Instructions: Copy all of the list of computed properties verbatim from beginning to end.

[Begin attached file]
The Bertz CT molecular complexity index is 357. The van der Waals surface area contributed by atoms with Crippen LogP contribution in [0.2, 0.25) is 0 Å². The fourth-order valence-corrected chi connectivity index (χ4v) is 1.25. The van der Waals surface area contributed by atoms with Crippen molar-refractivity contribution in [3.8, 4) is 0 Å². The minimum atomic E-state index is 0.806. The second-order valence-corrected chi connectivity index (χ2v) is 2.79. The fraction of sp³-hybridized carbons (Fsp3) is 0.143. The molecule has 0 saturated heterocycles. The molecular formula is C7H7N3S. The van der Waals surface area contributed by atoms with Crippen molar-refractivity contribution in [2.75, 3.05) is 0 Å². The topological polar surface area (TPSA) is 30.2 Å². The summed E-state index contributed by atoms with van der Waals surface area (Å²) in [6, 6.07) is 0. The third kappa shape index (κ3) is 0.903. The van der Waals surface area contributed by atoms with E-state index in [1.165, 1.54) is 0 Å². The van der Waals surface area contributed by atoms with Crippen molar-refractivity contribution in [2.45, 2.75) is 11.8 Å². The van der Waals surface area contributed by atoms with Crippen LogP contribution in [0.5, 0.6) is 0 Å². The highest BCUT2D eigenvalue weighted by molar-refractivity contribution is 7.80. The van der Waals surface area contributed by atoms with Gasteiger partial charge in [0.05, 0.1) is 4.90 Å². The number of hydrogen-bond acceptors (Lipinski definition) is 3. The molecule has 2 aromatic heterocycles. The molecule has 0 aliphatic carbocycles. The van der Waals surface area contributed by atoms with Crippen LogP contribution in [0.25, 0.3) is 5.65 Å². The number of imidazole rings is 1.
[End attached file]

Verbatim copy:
The Bertz CT molecular complexity index is 357. The van der Waals surface area contributed by atoms with Crippen LogP contribution in [0.2, 0.25) is 0 Å². The fourth-order valence-corrected chi connectivity index (χ4v) is 1.25. The van der Waals surface area contributed by atoms with Crippen molar-refractivity contribution in [3.8, 4) is 0 Å². The minimum atomic E-state index is 0.806. The second-order valence-corrected chi connectivity index (χ2v) is 2.79. The fraction of sp³-hybridized carbons (Fsp3) is 0.143. The molecule has 0 saturated heterocycles. The molecular formula is C7H7N3S. The van der Waals surface area contributed by atoms with Crippen molar-refractivity contribution in [2.75, 3.05) is 0 Å². The topological polar surface area (TPSA) is 30.2 Å². The summed E-state index contributed by atoms with van der Waals surface area (Å²) in [6, 6.07) is 0. The third kappa shape index (κ3) is 0.903. The van der Waals surface area contributed by atoms with E-state index in [1.165, 1.54) is 0 Å². The van der Waals surface area contributed by atoms with Crippen molar-refractivity contribution in [2.45, 2.75) is 11.8 Å². The van der Waals surface area contributed by atoms with Crippen LogP contribution in [0.5, 0.6) is 0 Å². The highest BCUT2D eigenvalue weighted by molar-refractivity contribution is 7.80. The van der Waals surface area contributed by atoms with Gasteiger partial charge in [0.05, 0.1) is 4.90 Å². The number of hydrogen-bond acceptors (Lipinski definition) is 3. The molecule has 2 aromatic heterocycles. The molecule has 0 aliphatic carbocycles. The van der Waals surface area contributed by atoms with Crippen LogP contribution in [0.25, 0.3) is 5.65 Å². The number of imidazole rings is 1.